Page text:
Saving for your dream home? Trying to fit into those skinny jeans? Want a lasting, loving relationship?
Knowing how to delay pleasure in an effort to serve a more important and gratifying goal makes all the difference in achieving that goal.
The ability to self-regulate will directly impact the outcomes of all of those future plans. In a culture surrounded by messages saying that you can lose the discomfort right now, the ability to wait for a long-term reward is less attractive.
Read on to learn why delayed gratification is a muscle we can all grow to serve our future selves. Sometimes discomfort is the more beneficial choice.
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What Is Delayed Gratification?
The concepts of delayed gratification, self-control, and self-regulation are often used interchangeably and inconsistently. The ability to delay an impulse for an immediate reward to receive a more favorable reward at a later time is the standard definition of delayed gratification. Studies have shown that the ability to delay reward is present in highly successful people.
With further investigation, the umbrella term ‘self-regulation’ has beneath it the construct of self-control (Baumeister, Vohs, & Tice, 2007). Beneath self-control is a continuum of separate constructs that include impulse control and ego resiliency (Funder & Block, 1989). Gratification delay holds the space between these two constructs in the continuum.
Initial theories on delayed gratification focused on the construct as a personality trait and predictor of future success. Further investigations have questioned the adaptive nature of the construct. Researchers have examined whether it is always beneficial to delay gratification, denying pleasure as well.
Mischel et al. (2010) theorized that delay of gratification improves over a lifespan. Parents will recognize this when a toddler throws a fit after having to wait five minutes for a cookie. Our physical bodies recognize pleasure as serving us in survival. Food, sleep, water, and sex all provide the means to survive and pass on our genetic material. Intuitively, we would have the natural impulse to receive these things as pleasurable.
Within self-control and self-regulation theory (Baumeister et al., 2007), the following are the five domains of gratification delay:
- Physical pleasures
- Social interactions
It is interesting to note that discounting delay remains strong throughout the lifespan (Green, Fry, & Myerson, 1994); however, no goal is automatically assured. Delaying gratification poses a risk in that tomorrow is not guaranteed. Receiving $100 today, therefore, is more desirable than gaining $500 in three years, when that three-year mark may not ever be reached.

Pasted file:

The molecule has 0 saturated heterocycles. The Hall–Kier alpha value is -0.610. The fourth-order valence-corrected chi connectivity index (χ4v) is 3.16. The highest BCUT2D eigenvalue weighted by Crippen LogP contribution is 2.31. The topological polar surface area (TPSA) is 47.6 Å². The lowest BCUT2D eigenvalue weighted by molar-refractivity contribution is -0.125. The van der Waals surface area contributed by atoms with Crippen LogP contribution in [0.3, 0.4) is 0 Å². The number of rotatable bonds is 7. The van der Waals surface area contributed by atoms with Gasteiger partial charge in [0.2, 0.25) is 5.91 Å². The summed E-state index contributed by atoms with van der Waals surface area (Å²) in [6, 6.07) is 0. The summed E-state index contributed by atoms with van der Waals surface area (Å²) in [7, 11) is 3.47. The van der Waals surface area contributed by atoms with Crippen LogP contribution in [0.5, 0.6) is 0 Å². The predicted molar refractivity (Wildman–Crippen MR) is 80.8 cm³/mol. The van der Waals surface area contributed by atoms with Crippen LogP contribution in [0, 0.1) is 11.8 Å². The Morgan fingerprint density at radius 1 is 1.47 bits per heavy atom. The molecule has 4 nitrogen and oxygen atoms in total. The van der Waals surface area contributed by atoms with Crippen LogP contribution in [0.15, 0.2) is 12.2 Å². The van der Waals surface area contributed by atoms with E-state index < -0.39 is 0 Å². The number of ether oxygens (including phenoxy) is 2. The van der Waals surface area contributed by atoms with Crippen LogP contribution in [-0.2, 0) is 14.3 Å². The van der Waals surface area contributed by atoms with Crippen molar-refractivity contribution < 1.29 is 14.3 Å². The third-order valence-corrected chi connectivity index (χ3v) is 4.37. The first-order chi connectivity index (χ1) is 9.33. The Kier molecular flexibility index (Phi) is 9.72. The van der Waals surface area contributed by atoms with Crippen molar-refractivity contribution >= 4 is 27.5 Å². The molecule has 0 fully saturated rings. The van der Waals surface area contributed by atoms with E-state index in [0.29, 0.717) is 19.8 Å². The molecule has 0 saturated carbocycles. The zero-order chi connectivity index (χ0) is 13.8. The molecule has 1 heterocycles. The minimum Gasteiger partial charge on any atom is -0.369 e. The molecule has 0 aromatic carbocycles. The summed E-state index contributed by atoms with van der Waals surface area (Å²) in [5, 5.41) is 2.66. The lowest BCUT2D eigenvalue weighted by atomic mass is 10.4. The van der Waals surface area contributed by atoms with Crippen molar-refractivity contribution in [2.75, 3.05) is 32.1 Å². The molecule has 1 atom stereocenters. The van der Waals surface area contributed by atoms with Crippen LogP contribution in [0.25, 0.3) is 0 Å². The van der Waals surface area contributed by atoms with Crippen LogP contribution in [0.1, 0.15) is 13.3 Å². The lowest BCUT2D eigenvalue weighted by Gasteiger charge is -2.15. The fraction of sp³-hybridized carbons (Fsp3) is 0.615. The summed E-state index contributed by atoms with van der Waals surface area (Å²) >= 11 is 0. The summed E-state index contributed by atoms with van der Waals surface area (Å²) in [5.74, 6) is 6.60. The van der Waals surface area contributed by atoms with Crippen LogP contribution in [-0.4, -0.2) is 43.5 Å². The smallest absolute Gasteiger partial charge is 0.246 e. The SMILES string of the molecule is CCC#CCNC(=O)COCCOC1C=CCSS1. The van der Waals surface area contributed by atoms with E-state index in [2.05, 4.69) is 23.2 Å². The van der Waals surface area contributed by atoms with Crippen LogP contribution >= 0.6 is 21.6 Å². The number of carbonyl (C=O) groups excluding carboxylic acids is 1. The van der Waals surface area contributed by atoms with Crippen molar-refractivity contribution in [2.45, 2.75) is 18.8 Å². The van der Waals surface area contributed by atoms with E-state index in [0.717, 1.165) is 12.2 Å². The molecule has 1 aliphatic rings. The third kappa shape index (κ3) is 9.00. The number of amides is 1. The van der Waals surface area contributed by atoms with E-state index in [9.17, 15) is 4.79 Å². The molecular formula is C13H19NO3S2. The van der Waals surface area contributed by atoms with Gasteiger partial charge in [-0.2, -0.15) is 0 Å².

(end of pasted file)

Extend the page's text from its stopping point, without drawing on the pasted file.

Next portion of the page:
Examples of Delayed Gratification
The ability to exert “willpower” and delay the attainment of pleasure reveals certain types of inhibitory behavior. Here are a few ways someone might delay gratification in each of the five domains.
With 37.7% of Americans experiencing obesity and chronic diseases, delayed gratification and the implications of fast food culture are of utmost concern (Shuval et al., 2016). The American Cancer Society has linked time constraints and the lack of forward-thinking to the decrease of people eating healthy, home-prepared food.
It requires considerable effort to override the instant gratification of satiating, low-nutrient food that is readily available in favor of better overall health.
Peak performance takes an extreme delay of gratification. Someone who wants to get healthy has to view themselves in a personal peak state instead of as someone who might be featured on the cover of a magazine.
Healthy food intake requires eating a smaller slice of cake, once in a while, instead of ingesting the whole cake. Food habits add up quickly, and a healthy lifestyle will always serve someone better than a quick fix or fad diet.
2. Physical pleasures
Rates of addiction are soaring. Overcoming addiction takes increased levels of delayed gratification and vast improvements in self-awareness. Mueller et al. (2009) performed a study in that regard examining the cessation of smoking.
The experiment reinforced abstinence with increasing, consistent, and decreasing monetary rewards. The most reinforcing results were the increasing monetary rewards, showing that consistently and incrementally reinforcing abstinence will produce more significant results in delayed gratification.
3. Social interactions
As we know, adolescent brains grow faster in the emotional portion than the logical portion. Delaying the gratification of social engagement in favor of long-term academic goals is a good example.
There is a great deal of motivation derivation involved in this type of impulse control, however (Bembenutty, 2008). Let’s face it, a night out at a party is desirable and pleasurable for most adolescents. Overriding the impulse to be socially included in favor of studying for an exam is the ultimate college test.